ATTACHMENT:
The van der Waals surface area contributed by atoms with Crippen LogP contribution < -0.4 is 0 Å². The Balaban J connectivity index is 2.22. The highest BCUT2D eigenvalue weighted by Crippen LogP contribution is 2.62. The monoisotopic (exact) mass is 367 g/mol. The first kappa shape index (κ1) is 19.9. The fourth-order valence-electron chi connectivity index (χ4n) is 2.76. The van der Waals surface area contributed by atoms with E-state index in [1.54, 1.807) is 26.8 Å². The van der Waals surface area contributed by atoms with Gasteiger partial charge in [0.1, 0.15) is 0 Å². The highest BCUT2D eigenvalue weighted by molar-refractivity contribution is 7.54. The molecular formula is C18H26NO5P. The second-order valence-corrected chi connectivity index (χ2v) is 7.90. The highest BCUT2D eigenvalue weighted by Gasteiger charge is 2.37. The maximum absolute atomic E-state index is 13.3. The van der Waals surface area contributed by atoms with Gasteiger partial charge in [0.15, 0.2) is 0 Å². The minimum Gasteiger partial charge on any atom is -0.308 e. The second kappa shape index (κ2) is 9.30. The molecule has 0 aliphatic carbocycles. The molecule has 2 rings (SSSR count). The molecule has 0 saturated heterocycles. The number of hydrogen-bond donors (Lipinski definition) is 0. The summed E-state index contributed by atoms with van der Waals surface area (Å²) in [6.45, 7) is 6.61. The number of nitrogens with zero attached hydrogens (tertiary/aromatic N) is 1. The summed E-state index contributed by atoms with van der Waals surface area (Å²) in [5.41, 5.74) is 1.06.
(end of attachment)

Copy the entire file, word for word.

The van der Waals surface area contributed by atoms with Crippen LogP contribution < -0.4 is 0 Å². The Balaban J connectivity index is 2.22. The highest BCUT2D eigenvalue weighted by Crippen LogP contribution is 2.62. The monoisotopic (exact) mass is 367 g/mol. The first kappa shape index (κ1) is 19.9. The fourth-order valence-electron chi connectivity index (χ4n) is 2.76. The van der Waals surface area contributed by atoms with E-state index in [1.54, 1.807) is 26.8 Å². The van der Waals surface area contributed by atoms with Gasteiger partial charge in [0.1, 0.15) is 0 Å². The highest BCUT2D eigenvalue weighted by molar-refractivity contribution is 7.54. The molecular formula is C18H26NO5P. The second-order valence-corrected chi connectivity index (χ2v) is 7.90. The highest BCUT2D eigenvalue weighted by Gasteiger charge is 2.37. The maximum absolute atomic E-state index is 13.3. The van der Waals surface area contributed by atoms with Gasteiger partial charge in [0.15, 0.2) is 0 Å². The minimum Gasteiger partial charge on any atom is -0.308 e. The second kappa shape index (κ2) is 9.30. The molecule has 0 aliphatic carbocycles. The molecule has 2 rings (SSSR count). The molecule has 0 saturated heterocycles. The number of hydrogen-bond donors (Lipinski definition) is 0. The summed E-state index contributed by atoms with van der Waals surface area (Å²) in [6.45, 7) is 6.61. The number of nitrogens with zero attached hydrogens (tertiary/aromatic N) is 1. The summed E-state index contributed by atoms with van der Waals surface area (Å²) in [5.41, 5.74) is 1.06.